The Big Day

Should be an interesting day, or perhaps more correctly, evening as the Super Tuesday results come in.

I got to my midtown precinct about 7:30 and waited in line about 15 minutes before reaching the registrar desk. I had been prepared for a wait as advised by our Tennessee GOP Chairman Ryan Hayes.

Hayes also shared quick facts about the “SEC Primary” and Tennessee:

– 11 states award delegates on March 1st, with the majority of states being in the South, hence the “SEC Primary” moniker.

– In all, 595 delegates are awarded on March 1st.

– March 1st is also known as “Super Tuesday” because more delegates are awarded this day than any other during the Republican primary calendar.

– In general, states holding Republican contests prior to March 15th will award their delegates on a proportional basis.

– Tennessee awards the third-most amount of delegates (58) on March 1st, following Texas and Georgia.

– As a basic rule of thumb, Tennessee has a 20% threshold for a campaign to be awarded delegates in our state [Exceptions: 1) One candidate receives 67% of the vote, or 2) No candidate gets to the 20% threshold].

– To secure the Republican nomination for President, a candidate needs to capture 1,237 delegates.

– Recent previous winners of contested Tennessee GOP Primaries:

1988 – George H. W. Bush
1996 – Bob Dole
2000 – George W. Bush
2008 – Mike Huckabee
2012 – Rick Santorum

– 2008 GOP Turnout: 553,005

– 2012 GOP Turnout: 554,573

– 2016 Early Vote Turnout: 62% increase over 2012.

After today, we might have a different Republican party. I think it is all for the good. Parties that don’t move stagnate. We haven’t seen movement out of most of our elected Republican officials, even though we gave them mandates in 2010 and 2014. Those who don’t get it deserve what is coming to them.

Trump has said he’s building a new Republican party. From what I see, he is. We have large numbers of Democrats in Massachusetts coming over to us in our primary. They aren’t happy with the elitism they see in their party either. Some may argue that this will make us more like the Democrats. I don’t think so. Those who are gravitating to the GOP are not part of the victimized groups the Democrats feed upon. They are traditional Americans, many of them blue collar people who don’t feel they’re getting a fair shake.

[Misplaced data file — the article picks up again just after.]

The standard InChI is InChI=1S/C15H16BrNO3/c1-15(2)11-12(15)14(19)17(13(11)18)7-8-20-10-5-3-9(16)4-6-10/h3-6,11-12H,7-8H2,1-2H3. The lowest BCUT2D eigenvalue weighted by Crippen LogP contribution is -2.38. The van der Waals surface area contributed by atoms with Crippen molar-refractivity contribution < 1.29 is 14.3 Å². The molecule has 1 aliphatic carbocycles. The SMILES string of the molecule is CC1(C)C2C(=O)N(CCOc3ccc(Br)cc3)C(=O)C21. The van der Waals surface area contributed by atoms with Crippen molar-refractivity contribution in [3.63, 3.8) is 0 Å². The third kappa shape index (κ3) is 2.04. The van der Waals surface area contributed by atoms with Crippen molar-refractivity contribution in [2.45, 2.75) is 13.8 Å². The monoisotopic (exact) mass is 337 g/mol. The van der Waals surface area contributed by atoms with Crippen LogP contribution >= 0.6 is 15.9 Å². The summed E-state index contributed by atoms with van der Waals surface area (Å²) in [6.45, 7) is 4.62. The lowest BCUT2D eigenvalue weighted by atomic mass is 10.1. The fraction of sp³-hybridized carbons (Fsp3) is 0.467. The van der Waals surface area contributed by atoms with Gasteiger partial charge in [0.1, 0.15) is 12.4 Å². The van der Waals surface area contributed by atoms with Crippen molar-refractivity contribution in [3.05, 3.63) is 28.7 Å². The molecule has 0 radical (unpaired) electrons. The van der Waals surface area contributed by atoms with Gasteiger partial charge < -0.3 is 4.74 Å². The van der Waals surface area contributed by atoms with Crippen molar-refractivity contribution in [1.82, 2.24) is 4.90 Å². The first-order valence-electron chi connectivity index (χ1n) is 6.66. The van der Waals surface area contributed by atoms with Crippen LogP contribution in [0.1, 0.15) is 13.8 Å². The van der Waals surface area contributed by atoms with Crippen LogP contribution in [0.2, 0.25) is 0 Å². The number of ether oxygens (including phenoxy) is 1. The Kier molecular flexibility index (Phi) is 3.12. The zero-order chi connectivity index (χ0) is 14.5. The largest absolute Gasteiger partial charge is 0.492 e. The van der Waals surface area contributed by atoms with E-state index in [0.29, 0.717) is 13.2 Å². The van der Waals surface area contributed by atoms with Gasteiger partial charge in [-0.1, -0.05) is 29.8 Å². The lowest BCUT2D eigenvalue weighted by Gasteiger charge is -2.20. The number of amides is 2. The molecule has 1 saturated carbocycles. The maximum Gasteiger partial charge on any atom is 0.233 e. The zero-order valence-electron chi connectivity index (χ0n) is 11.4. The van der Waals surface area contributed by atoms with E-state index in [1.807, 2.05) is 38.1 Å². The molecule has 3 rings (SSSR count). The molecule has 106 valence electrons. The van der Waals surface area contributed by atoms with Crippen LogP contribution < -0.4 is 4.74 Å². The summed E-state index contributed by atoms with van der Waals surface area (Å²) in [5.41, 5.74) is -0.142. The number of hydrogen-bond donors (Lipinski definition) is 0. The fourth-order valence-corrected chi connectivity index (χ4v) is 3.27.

We’ve always needed Reagan Democrats. We will need them in the future.

Our leaders are the ones who have strayed from GOP principles of less taxation, greater freedom and a strong defense. They have done nothing to advance conservative causes such as restricted, legal immigration; a foreign policy that puts America first, moves to cut down our national debt; and an attention on protecting the rights of our citizens.

The elite are desperate to hang onto their power. Trump, and to some extent Cruz, threaten that. As always, it’s the end that brings the most screeches and panic.

I have been surprised that many wanting change are not the young, but older Americans. The idea of liberty seems to have been taught out of youths at schools and universities. I see this even in the young people in our party. Many are clinging to the old guard. What’s up with that? Do they really think much as been working for the past 20 years? Maybe because they didn’t seen the United States at its greatest do they think this is the new norm.

It’s sad, really. I can’t help but pity them.

Those who think all this infighting is bad for Republicans or for the country are mistaken. If the voice of the people is not heard through the electoral process, it often turns to a more violent form.

The GOP would be wise to let it all play out. I am hoping Chairman Reince Priebus will do just that and respect the vote whatever it is.

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